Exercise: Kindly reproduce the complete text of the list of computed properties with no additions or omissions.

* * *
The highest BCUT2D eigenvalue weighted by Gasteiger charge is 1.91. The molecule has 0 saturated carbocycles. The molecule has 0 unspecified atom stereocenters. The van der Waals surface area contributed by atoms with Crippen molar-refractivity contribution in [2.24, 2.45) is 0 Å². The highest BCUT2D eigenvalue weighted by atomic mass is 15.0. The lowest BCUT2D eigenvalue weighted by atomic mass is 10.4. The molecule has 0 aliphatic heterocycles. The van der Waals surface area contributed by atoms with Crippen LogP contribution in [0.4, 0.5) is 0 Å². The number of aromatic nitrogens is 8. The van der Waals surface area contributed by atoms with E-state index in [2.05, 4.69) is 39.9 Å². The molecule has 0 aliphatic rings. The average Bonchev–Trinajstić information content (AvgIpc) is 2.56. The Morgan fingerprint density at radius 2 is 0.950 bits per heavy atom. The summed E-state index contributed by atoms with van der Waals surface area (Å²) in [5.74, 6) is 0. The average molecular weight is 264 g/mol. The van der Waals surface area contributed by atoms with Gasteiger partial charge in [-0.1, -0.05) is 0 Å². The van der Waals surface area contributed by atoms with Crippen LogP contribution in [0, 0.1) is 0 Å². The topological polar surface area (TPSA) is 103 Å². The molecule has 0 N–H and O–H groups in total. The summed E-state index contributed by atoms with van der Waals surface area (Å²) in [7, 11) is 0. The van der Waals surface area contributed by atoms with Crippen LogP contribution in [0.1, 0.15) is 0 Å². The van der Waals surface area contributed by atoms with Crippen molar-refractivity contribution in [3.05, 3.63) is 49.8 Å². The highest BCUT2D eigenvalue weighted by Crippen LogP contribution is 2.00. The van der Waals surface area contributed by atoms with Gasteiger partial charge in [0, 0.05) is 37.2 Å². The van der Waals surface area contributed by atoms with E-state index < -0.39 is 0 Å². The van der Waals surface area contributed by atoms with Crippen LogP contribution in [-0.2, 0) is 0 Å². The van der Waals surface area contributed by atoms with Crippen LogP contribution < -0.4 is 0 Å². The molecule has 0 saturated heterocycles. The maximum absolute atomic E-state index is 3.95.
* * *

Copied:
The highest BCUT2D eigenvalue weighted by Gasteiger charge is 1.91. The molecule has 0 saturated carbocycles. The molecule has 0 unspecified atom stereocenters. The van der Waals surface area contributed by atoms with Crippen molar-refractivity contribution in [2.24, 2.45) is 0 Å². The highest BCUT2D eigenvalue weighted by atomic mass is 15.0. The lowest BCUT2D eigenvalue weighted by atomic mass is 10.4. The molecule has 0 aliphatic heterocycles. The van der Waals surface area contributed by atoms with Crippen LogP contribution in [0.4, 0.5) is 0 Å². The number of aromatic nitrogens is 8. The van der Waals surface area contributed by atoms with E-state index in [2.05, 4.69) is 39.9 Å². The molecule has 0 aliphatic rings. The average Bonchev–Trinajstić information content (AvgIpc) is 2.56. The Morgan fingerprint density at radius 2 is 0.950 bits per heavy atom. The summed E-state index contributed by atoms with van der Waals surface area (Å²) in [5.74, 6) is 0. The average molecular weight is 264 g/mol. The van der Waals surface area contributed by atoms with Gasteiger partial charge in [-0.1, -0.05) is 0 Å². The van der Waals surface area contributed by atoms with Crippen LogP contribution in [0, 0.1) is 0 Å². The topological polar surface area (TPSA) is 103 Å². The molecule has 0 N–H and O–H groups in total. The summed E-state index contributed by atoms with van der Waals surface area (Å²) in [7, 11) is 0. The van der Waals surface area contributed by atoms with Crippen LogP contribution in [0.1, 0.15) is 0 Å². The van der Waals surface area contributed by atoms with Crippen molar-refractivity contribution in [3.05, 3.63) is 49.8 Å². The highest BCUT2D eigenvalue weighted by Crippen LogP contribution is 2.00. The van der Waals surface area contributed by atoms with Gasteiger partial charge in [0, 0.05) is 37.2 Å². The van der Waals surface area contributed by atoms with E-state index < -0.39 is 0 Å². The van der Waals surface area contributed by atoms with Crippen LogP contribution in [-0.2, 0) is 0 Å². The van der Waals surface area contributed by atoms with Crippen LogP contribution < -0.4 is 0 Å². The molecule has 0 saturated heterocycles. The maximum absolute atomic E-state index is 3.95.